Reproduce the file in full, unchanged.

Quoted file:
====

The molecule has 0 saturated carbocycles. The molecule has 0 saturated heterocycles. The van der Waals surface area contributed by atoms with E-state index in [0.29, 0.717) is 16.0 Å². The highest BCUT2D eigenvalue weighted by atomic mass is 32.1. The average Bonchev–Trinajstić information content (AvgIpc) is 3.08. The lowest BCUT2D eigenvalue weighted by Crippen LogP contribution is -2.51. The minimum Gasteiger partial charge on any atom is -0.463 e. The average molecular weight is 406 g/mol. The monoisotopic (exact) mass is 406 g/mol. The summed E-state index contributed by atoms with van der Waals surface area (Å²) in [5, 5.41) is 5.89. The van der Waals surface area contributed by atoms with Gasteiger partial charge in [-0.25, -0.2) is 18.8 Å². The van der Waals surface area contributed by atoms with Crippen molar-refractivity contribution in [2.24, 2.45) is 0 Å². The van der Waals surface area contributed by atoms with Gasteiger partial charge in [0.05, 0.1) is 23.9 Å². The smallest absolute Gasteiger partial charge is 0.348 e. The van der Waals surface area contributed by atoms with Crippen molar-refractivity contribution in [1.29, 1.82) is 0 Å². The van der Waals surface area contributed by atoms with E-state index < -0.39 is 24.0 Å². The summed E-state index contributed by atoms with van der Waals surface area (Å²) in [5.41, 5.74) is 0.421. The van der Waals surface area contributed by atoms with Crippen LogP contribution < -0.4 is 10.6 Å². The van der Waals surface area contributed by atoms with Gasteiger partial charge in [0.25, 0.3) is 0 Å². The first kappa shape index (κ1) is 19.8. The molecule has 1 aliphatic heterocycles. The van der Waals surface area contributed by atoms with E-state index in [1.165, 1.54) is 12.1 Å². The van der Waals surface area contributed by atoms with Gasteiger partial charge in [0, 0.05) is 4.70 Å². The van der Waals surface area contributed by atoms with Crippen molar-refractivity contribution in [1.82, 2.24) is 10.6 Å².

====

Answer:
The molecule has 0 saturated carbocycles. The molecule has 0 saturated heterocycles. The van der Waals surface area contributed by atoms with E-state index in [0.29, 0.717) is 16.0 Å². The highest BCUT2D eigenvalue weighted by atomic mass is 32.1. The average Bonchev–Trinajstić information content (AvgIpc) is 3.08. The lowest BCUT2D eigenvalue weighted by Crippen LogP contribution is -2.51. The minimum Gasteiger partial charge on any atom is -0.463 e. The average molecular weight is 406 g/mol. The monoisotopic (exact) mass is 406 g/mol. The summed E-state index contributed by atoms with van der Waals surface area (Å²) in [5, 5.41) is 5.89. The van der Waals surface area contributed by atoms with Gasteiger partial charge in [-0.25, -0.2) is 18.8 Å². The van der Waals surface area contributed by atoms with Crippen molar-refractivity contribution in [2.24, 2.45) is 0 Å². The van der Waals surface area contributed by atoms with Gasteiger partial charge in [0.05, 0.1) is 23.9 Å². The smallest absolute Gasteiger partial charge is 0.348 e. The van der Waals surface area contributed by atoms with Crippen molar-refractivity contribution in [1.29, 1.82) is 0 Å². The van der Waals surface area contributed by atoms with E-state index < -0.39 is 24.0 Å². The summed E-state index contributed by atoms with van der Waals surface area (Å²) in [5.41, 5.74) is 0.421. The van der Waals surface area contributed by atoms with Crippen LogP contribution < -0.4 is 10.6 Å². The van der Waals surface area contributed by atoms with Gasteiger partial charge in [0.25, 0.3) is 0 Å². The first kappa shape index (κ1) is 19.8. The molecule has 1 aliphatic heterocycles. The van der Waals surface area contributed by atoms with E-state index in [1.165, 1.54) is 12.1 Å². The van der Waals surface area contributed by atoms with Gasteiger partial charge in [0, 0.05) is 4.70 Å². The van der Waals surface area contributed by atoms with Crippen molar-refractivity contribution in [1.82, 2.24) is 10.6 Å².